IEC statement on Senate Natural Resources Budget

posted on Wednesday, April 26, 2023 in Water and Land News

Updated Wednesday, May 3, 2023

The Iowa legislature passed an Agriculture and Natural Resources budget that reduces funding for nutrient pollution research and includes changes borrowed from an unpopular and stalled anti-public lands bill from earlier in session. The budget moves $500,000 from the Iowa Nutrient Research Center (INRC) to the Iowa Department of Agriculture and Land Stewardship, $1 million from the REAP open space fund to park maintenance, and removes a longstanding goal that Iowa protect 10% of land as public open space by the year 2000.  

As IEC has repeatedly called for and reported on, monitoring is a crucial piece of success to any approach to reducing nitrogen and phosphorus pollution in Iowa’s waterways. The legislature's move to divert funding from INRC and a real-time monitoring program through the University of Iowa further erodes accountability for the state’s nutrient reduction efforts and spending. "It's not lost on anyone working in the water quality space, or the Iowans who pay attention to this work, that the in-stream sensors are being defunded at the same time that ag groups are 'celebrating' 10 years of so-called progress on the Nutrient Reduction Strategy," said Alicia Vasto, IEC Water Program Director. "If the data was showing water quality improvement and the Nutrient Reduction Strategy was effect, state leaders would not want to pull the sensors and stop collecting data."

The state has already fallen behind on progress reporting, not releasing updated data since 2019. 

“Defunding progress reporting and monitoring is not the direction we should be going in our approach to nutrient pollution in Iowa,” said Vasto. “Iowa taxpayers deserve accountability for the funding that is being spent on nutrient reduction practices.”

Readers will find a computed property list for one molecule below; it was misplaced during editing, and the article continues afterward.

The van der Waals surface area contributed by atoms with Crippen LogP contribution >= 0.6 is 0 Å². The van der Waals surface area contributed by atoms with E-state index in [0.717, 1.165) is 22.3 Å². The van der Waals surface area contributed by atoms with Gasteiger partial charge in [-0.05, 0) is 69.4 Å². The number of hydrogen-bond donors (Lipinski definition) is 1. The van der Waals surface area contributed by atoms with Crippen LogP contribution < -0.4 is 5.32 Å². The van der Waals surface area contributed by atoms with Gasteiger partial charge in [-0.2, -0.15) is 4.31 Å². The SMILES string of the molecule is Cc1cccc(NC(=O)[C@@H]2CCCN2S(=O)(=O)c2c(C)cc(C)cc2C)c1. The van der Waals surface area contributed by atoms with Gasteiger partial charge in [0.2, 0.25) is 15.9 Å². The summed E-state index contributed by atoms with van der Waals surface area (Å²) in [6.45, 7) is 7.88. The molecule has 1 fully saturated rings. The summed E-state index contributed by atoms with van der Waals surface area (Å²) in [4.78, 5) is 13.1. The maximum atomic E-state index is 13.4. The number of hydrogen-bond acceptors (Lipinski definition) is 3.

The funding changes for public lands is also concerning. Publicly accessible land currently owned by the Iowa Department of Natural Resources (DNR) accounts for just one percent of Iowa’s total acreage. Iowa has more than twice as much public land in road rights-of-way as what is available for public use (919,405 acres vs. 390,111 acres). 

“While the ten percent goal for land protection was unrealistic and expired over 20 years ago, it is not in line with what Iowans have expressed every time the legislature has attacked public lands to remove it whole-cloth from Iowa code without discussion about updating the goal or getting input from Iowans,” said Vasto. “Each year the legislation has been introduced, IEC and our partners have seen thousands of Iowans send messages, call their legislators, attend committee meetings, and make sure their legislators heard that this was not something they supported.” 

The move follows the Senate’s previous attempt to reduce support for park and trail acquisition through legislation (SF 516). Conservation advocates and sportsmen and women turned out in droves to oppose the bill, as in years past when legislation has been introduced to undermine state and local parks and open space acquisition. Without public support, the legislature is using the budget to enact an unpopular, special interest policy item. Moving $1 million from the REAP open spaces fund to park maintenance does not allow that funding to be spent on what has long been the agreed upon formula supporting park acquisition. 

“The idea that our state, which ranks 47th in land for public use in the entire United States, cannot protect sensitive landscapes and unique landforms through acquisition because some parks are not being mowed enough is absurd on its face and flat out offensive,” said Vasto. “The legislature is taking a paternalistic attitude with the DNR by telling them how to maintain and mow parks that have no basis in ecosystem management and ecological stewardship. The legislature continues to otherwise fund status quo budgets for DNR operations, which are year over year losses due to inflation, and lead to disrepair of state park facilities.” 

  1. dnr
  2. land stewardship
  3. legislative session
  4. nitrate pollution
  5. nutrient reduction strategy
  6. reap
  7. water quality